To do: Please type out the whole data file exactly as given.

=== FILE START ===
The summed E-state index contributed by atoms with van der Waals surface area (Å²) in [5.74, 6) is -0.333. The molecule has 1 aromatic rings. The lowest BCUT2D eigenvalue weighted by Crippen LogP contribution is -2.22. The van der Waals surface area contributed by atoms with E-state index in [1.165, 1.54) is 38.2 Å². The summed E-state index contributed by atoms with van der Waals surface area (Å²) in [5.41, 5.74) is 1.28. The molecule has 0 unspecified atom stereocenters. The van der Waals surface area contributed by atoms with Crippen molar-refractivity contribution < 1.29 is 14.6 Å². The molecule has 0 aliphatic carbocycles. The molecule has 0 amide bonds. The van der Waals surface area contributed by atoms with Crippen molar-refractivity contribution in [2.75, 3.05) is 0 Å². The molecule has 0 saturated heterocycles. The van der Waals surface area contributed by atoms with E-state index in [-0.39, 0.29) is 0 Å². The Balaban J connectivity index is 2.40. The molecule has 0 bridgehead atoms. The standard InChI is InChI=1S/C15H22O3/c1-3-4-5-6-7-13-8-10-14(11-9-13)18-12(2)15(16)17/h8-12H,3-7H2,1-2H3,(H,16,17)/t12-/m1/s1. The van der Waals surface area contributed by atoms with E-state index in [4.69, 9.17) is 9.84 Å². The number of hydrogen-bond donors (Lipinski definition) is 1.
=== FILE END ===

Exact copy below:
The summed E-state index contributed by atoms with van der Waals surface area (Å²) in [5.74, 6) is -0.333. The molecule has 1 aromatic rings. The lowest BCUT2D eigenvalue weighted by Crippen LogP contribution is -2.22. The van der Waals surface area contributed by atoms with E-state index in [1.165, 1.54) is 38.2 Å². The summed E-state index contributed by atoms with van der Waals surface area (Å²) in [5.41, 5.74) is 1.28. The molecule has 0 unspecified atom stereocenters. The van der Waals surface area contributed by atoms with Crippen molar-refractivity contribution < 1.29 is 14.6 Å². The molecule has 0 aliphatic carbocycles. The molecule has 0 amide bonds. The van der Waals surface area contributed by atoms with Crippen molar-refractivity contribution in [2.75, 3.05) is 0 Å². The molecule has 0 saturated heterocycles. The van der Waals surface area contributed by atoms with E-state index in [-0.39, 0.29) is 0 Å². The Balaban J connectivity index is 2.40. The molecule has 0 bridgehead atoms. The standard InChI is InChI=1S/C15H22O3/c1-3-4-5-6-7-13-8-10-14(11-9-13)18-12(2)15(16)17/h8-12H,3-7H2,1-2H3,(H,16,17)/t12-/m1/s1. The van der Waals surface area contributed by atoms with E-state index in [4.69, 9.17) is 9.84 Å². The number of hydrogen-bond donors (Lipinski definition) is 1.